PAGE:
All this talk of New Year’s Resolutions and Spring Cleaning is well and good. But by the time the daffodils are out, energy levels wilt… and all your good intentions have a habit of falling to pieces. But there is a way of brightening up your child’s attitude to work, boosting their confidence and setting a routine in place that will stand the test of time. A sort of academic spring clean. And now is as good a time as any to begin.

  1. Spring clean your child’s room and turf out all the dated baby stuff that’s hanging around. Children grow up so incredibly fast and it is tough to keep up with their changing needs and interests. So have a proper look. Remove any classic annuals – Thomas the Tank Engine, Beatrix Potter box sets – and put them on shelves somewhere else in the house. Invest in a handful of cheap boxes or baskets from IKEA to tidy up any irritating bits that end up on the floor the whole time. Take down any artwork that they have grown out of and remove babyish duvet covers and decor. If now isn’t the moment to shop for more sophisticated accessories, then simply swap for plain bedding and more appropriate stuff you have around the house.
  2. Invest in the biggest desk you can fit comfortably in the space. Place it by a window if at all possible – Ebay and IKEA have some great plain table tops and screw-on legs that give a child masses of space to spread their work out on. Go for a colourful lamp as well and check that the chair height and lighting work well for your child.
  3. Sort out their books and take any they have read to the charity shop. There is a great Oxfam bookstore on Tonbridge High Street. Ask your child to help you arrange books into favourites, fun reads (Wimpy Kid and annuals go in here), non-fiction books etc. and look for gaps. Go online to www.lovereading4schools where you will find reading lists by year group and the first chapter of each one available to download. Choose some great new books for a kindle, or buy and arrange in baskets or on shelves.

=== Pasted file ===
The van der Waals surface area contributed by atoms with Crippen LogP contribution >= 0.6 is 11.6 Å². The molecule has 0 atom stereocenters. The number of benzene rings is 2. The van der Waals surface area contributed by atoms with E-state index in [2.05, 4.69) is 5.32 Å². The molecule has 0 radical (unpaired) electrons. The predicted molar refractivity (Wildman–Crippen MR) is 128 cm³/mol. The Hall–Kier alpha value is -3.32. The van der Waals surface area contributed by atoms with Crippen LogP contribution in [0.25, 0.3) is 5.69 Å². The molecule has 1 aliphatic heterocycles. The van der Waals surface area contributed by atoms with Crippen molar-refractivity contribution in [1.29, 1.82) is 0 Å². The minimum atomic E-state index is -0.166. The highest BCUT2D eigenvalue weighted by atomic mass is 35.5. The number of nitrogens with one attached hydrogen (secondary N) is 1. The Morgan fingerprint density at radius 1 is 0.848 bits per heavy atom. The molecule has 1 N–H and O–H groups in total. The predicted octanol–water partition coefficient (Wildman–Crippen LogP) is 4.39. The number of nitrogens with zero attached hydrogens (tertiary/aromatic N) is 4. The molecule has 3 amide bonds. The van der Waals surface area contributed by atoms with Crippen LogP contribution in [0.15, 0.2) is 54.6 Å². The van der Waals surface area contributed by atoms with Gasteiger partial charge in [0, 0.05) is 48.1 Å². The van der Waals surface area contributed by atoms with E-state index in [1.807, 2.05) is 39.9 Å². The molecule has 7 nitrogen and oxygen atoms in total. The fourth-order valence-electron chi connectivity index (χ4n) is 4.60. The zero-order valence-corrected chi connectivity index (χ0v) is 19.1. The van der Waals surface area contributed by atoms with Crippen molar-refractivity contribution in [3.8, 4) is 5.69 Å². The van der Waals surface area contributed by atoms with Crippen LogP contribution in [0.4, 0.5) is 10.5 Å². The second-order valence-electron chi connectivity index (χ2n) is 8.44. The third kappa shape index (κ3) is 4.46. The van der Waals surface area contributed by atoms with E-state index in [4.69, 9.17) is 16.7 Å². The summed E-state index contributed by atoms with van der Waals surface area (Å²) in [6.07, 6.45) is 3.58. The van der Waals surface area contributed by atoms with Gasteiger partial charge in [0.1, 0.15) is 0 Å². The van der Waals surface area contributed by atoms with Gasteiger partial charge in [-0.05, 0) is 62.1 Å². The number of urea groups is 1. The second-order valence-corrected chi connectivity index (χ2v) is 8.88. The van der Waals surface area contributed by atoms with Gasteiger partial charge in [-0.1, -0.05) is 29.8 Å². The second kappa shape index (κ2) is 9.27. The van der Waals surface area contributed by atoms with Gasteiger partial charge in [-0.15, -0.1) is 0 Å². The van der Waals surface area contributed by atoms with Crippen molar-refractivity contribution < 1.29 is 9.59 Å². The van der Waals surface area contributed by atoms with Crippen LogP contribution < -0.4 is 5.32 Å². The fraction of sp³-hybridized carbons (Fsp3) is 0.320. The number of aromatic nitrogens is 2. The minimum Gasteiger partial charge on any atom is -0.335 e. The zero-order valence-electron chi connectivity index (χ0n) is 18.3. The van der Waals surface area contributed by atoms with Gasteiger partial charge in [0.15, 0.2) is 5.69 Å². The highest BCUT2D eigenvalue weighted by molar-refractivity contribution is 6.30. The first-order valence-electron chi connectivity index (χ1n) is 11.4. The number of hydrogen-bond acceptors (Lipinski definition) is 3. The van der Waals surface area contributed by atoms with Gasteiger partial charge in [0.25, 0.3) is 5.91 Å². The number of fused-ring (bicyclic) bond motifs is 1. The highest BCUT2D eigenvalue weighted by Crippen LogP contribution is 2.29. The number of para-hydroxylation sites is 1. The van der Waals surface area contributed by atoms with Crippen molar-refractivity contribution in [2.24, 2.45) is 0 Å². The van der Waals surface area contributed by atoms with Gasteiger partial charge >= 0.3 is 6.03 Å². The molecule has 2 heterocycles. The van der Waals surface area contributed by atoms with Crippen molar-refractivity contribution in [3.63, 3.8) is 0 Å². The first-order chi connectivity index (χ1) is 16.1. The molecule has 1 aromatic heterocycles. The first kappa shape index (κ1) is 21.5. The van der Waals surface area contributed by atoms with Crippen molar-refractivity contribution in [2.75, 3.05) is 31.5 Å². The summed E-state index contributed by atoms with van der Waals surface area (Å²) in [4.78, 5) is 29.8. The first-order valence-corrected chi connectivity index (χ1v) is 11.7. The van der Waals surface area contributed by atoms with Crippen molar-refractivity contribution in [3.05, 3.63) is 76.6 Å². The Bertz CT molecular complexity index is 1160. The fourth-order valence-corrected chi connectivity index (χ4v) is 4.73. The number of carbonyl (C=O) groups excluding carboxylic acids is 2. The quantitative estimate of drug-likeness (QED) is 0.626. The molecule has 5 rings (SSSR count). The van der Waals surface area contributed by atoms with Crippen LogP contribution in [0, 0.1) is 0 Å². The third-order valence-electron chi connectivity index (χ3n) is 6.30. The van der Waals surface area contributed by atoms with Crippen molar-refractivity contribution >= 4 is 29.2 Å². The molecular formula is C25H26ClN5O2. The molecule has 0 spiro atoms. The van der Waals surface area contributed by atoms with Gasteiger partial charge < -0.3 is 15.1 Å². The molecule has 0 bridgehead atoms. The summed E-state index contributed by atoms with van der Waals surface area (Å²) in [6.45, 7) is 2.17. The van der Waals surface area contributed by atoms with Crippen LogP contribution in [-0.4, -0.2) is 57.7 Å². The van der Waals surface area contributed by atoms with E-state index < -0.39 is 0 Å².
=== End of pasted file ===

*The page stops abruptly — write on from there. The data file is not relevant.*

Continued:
4. Go through your child’s weekly homework timetable and sit down with them. Discuss how important down-time and time with friends is and the time of day they find easiest to work. Some children are much better early in the morning before school and others after supper early evening. Although it is a lovely idea to get work done straight after school, it can end in tears if your child is tired after a long day and hasn’t eaten. Create a typed timetable (just type a list if you can’t work excel) and then stick it to the new desk. Aim for short bursts of work and a nightly 5 mins on a speed based maths app and 20 minutes reading together or alone.
  5. If your child is struggling with a particular area of work then address it head-on together. If it’s maths then the App Store is the place to start. 5 minutes a night on number speed tests will hugely boost confidence. If it is reading then take the reading away from them completely. Simply read aloud to them every night and discuss the content. As long as their eyes are on the words all is well.
  6. Shower your child with buckets of praise for their efforts (not their innate ability). The whole time.

If you find the timetable is starting to slip, stay positive. Have a meeting with your child over a cuppa and decide which parts are working and which parts are not. Change the plan, smile, praise and keep going. Best of luck!